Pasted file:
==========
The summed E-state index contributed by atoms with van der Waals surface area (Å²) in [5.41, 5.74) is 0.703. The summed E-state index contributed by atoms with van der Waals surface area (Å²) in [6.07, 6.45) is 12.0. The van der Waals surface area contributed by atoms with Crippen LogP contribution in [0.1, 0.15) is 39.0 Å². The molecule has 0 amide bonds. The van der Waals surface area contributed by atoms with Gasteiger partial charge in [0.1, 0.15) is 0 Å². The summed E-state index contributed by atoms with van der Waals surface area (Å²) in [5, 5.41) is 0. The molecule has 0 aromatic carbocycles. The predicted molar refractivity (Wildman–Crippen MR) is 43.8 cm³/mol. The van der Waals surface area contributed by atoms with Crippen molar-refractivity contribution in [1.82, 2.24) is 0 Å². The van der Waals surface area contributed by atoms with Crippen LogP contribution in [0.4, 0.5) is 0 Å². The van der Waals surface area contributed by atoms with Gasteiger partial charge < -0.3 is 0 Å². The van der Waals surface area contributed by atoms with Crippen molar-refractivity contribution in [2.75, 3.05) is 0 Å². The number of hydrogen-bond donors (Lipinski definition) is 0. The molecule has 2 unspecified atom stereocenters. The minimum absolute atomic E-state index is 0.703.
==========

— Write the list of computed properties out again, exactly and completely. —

The summed E-state index contributed by atoms with van der Waals surface area (Å²) in [5.41, 5.74) is 0.703. The summed E-state index contributed by atoms with van der Waals surface area (Å²) in [6.07, 6.45) is 12.0. The van der Waals surface area contributed by atoms with Crippen LogP contribution in [0.1, 0.15) is 39.0 Å². The molecule has 0 amide bonds. The van der Waals surface area contributed by atoms with Gasteiger partial charge in [0.1, 0.15) is 0 Å². The summed E-state index contributed by atoms with van der Waals surface area (Å²) in [5, 5.41) is 0. The molecule has 0 aromatic carbocycles. The predicted molar refractivity (Wildman–Crippen MR) is 43.8 cm³/mol. The van der Waals surface area contributed by atoms with Crippen molar-refractivity contribution in [1.82, 2.24) is 0 Å². The van der Waals surface area contributed by atoms with Crippen LogP contribution in [0.4, 0.5) is 0 Å². The van der Waals surface area contributed by atoms with Gasteiger partial charge < -0.3 is 0 Å². The van der Waals surface area contributed by atoms with Crippen molar-refractivity contribution in [2.75, 3.05) is 0 Å². The number of hydrogen-bond donors (Lipinski definition) is 0. The molecule has 2 unspecified atom stereocenters. The minimum absolute atomic E-state index is 0.703.